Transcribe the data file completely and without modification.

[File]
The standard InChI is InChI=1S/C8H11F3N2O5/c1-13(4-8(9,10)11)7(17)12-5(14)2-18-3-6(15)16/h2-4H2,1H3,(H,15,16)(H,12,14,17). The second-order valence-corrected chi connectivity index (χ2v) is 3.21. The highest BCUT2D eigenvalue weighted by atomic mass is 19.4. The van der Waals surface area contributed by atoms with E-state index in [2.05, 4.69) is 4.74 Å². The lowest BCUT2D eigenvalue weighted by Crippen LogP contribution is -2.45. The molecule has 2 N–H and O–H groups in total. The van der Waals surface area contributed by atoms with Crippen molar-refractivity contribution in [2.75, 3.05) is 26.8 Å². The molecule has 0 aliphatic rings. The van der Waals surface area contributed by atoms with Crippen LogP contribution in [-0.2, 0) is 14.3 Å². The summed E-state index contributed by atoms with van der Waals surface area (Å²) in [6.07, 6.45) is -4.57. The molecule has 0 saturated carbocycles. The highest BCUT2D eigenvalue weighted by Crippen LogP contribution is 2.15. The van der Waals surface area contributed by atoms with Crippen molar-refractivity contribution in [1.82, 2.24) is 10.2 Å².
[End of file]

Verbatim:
The standard InChI is InChI=1S/C8H11F3N2O5/c1-13(4-8(9,10)11)7(17)12-5(14)2-18-3-6(15)16/h2-4H2,1H3,(H,15,16)(H,12,14,17). The second-order valence-corrected chi connectivity index (χ2v) is 3.21. The highest BCUT2D eigenvalue weighted by atomic mass is 19.4. The van der Waals surface area contributed by atoms with E-state index in [2.05, 4.69) is 4.74 Å². The lowest BCUT2D eigenvalue weighted by Crippen LogP contribution is -2.45. The molecule has 2 N–H and O–H groups in total. The van der Waals surface area contributed by atoms with Crippen molar-refractivity contribution in [2.75, 3.05) is 26.8 Å². The molecule has 0 aliphatic rings. The van der Waals surface area contributed by atoms with Crippen LogP contribution in [-0.2, 0) is 14.3 Å². The summed E-state index contributed by atoms with van der Waals surface area (Å²) in [6.07, 6.45) is -4.57. The molecule has 0 saturated carbocycles. The highest BCUT2D eigenvalue weighted by Crippen LogP contribution is 2.15. The van der Waals surface area contributed by atoms with Crippen molar-refractivity contribution in [1.82, 2.24) is 10.2 Å².